Christopher Lee's inclusion in the series carries a special sentimentality, as it represents the mending of his relationship with Peter Jackson and with the entire franchise. After playing a pivotal role in The Fellowship of the Ring and The Two Towers, Lee's sadistic Saruman was cut from The Return of the King, which prompted the spurned actor to boycott the premiere, jeopardizing his friendship with the director. Luckily, both the role and the friendship were salvaged in the second trilogy.

Peter Jackson had to halt production for a couple days

For some, it's unbelievable — and for more critical viewers, it's no surprise at all — to learn that for many of the scenes in The Hobbit trilogy, Peter Jackson didn't even have storyboards or completed scripts! He admitted that his process was more accurately described as "making it up as he went along," partly because he abruptly jumped in to take over after Guillermo del Toro left the project. This meant he had to start working without much room to prepare his vision ahead of time.

This is another reason that The Battle of the Five Armies is his favorite film in the franchise. He describes the later stages as a point where he was really "getting his mojo as a director" on the project. Still, "winging everything," no matter how skilled you are at it, can only take you so far. It worked for Jackson up until the final battle, when he went to the producers and the studio and asked for a delay, calling production to a halt.

Granted, the trilogy's chaos had afforded Jackson a lot of creativity, something Richard Armitage confirmed when he described how the director experimentally shot an abstract scene in which Thorin sees his face reflected in a gold pool as a dragon, accomplished by constructing a green-screened ramp on the spot. But the undertaking for the final battle was so complex that Jackson had to extensively plot it out ahead of time, putting in way more planning than he'd been doing up to that point.

Thorin reached the apex of his story in the final Hobbit film

For many characters, this film wasn't just about the battle but about genuine character development. And in many ways, The Battle of the Five Armies was Thorin Oakenshield's story, and it explored a depth of character that would've been lost had the third film never happened.

As he prepared to say goodbye to his character, actor Richard Armitage was also saying goodbye to the many friends he'd made during his time on the trilogy. He shot the final battle with Azog during the last couple weeks as everyone else began to wrap on their characters, one by one. This was a bittersweet time because, in the beginning, he'd been less sociable with the cast in order to really get into Thorin's character and save his energy to give everything to his scenes. Just when he was going out more and getting closer with the cast, everyone began to leave.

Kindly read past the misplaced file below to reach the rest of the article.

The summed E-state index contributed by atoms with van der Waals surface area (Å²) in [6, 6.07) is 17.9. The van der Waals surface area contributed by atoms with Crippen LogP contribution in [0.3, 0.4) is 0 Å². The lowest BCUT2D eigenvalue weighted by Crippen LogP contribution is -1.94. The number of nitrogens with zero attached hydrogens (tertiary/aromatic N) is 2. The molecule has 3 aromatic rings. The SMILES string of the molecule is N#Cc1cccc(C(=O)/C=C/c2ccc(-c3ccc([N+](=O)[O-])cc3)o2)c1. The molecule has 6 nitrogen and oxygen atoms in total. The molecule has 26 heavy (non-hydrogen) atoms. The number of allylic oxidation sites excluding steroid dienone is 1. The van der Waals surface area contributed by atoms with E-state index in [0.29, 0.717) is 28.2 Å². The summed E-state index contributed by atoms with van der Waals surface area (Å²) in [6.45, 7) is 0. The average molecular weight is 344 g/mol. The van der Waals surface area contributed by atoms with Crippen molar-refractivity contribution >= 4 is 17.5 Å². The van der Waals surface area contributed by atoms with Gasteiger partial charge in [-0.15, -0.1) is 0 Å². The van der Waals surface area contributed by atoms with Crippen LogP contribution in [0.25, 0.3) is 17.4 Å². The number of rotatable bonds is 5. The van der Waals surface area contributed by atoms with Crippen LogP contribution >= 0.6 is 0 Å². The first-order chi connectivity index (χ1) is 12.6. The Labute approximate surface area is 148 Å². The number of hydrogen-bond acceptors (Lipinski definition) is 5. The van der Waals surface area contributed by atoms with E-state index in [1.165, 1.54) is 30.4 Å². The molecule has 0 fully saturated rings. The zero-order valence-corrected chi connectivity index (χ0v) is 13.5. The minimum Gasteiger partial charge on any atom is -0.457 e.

The last scene that Armitage filmed was the one with Azog in which he has the blade in Thorin's chest, and the dwarf has to decide to pull the blade out to kill his enemy, even though it means he himself will die. A close-up of his relief in letting go was the very last shot Armitage filmed for the franchise, and Jackson lingered on Thorin as he and his actor shared each of their "last moments."

The Hobbit ended in front of green screens

When it came to The Battle of the Five Armies, much of the footage had already been shot back when there were only two movies planned. As a result, there was less location shooting in the third installment. On top of that, there were more studio shots in general in this trilogy than in The Lord of the Rings because of just how far technology had come.

One element that relied a lot on virtual technology was capturing the scope of the final battle itself. It was so expansive that the filmmakers had to do it, according to senior special effects supervisor Joe Letteri, mostly on the performance capture stage. Jackson wanted to explore every inch of the battle, and he had the resources to do so.

A studio and green screen really can take you anywhere on Earth and beyond. But as much as the production made use of green screens for its intricate storytelling, Jackson made every attempt to create something real. In an interview with Xtreme, Sir Ian McKellen recalled showing up to set one day and discovering quite the surprise. "One day I walked in, and the entire studio was full of gold coins. It was actually all there, so there's a lot less green screen than you'd think."

'Once in a lifetime' had officially happened twice

Principal photography on The Hobbit wrapped after 266 days of shooting — the exact amount of time it took to film The Lord of the Rings trilogy. By the end of each, lifelong friendships (a "real fellowship") had been forged. These relationships came about largely due to the collaborative atmosphere Jackson fostered on set, as well as elements of shared experience and struggle, like the uncomfortable dwarf costumes that created camaraderie among those forced to wear them. (Richard Armitage commented that he felt "buried in prosthetics.")

After the first trilogy, Jackson had said "never again," but that ended up being false when he turned around and gave us The Hobbit on an essentially identical production schedule. He says he's now lived the once-in-a-lifetime experience twice, but he insists this really is the last time. Still, we can't help but notice that no one has adapted The Silmarillion yet...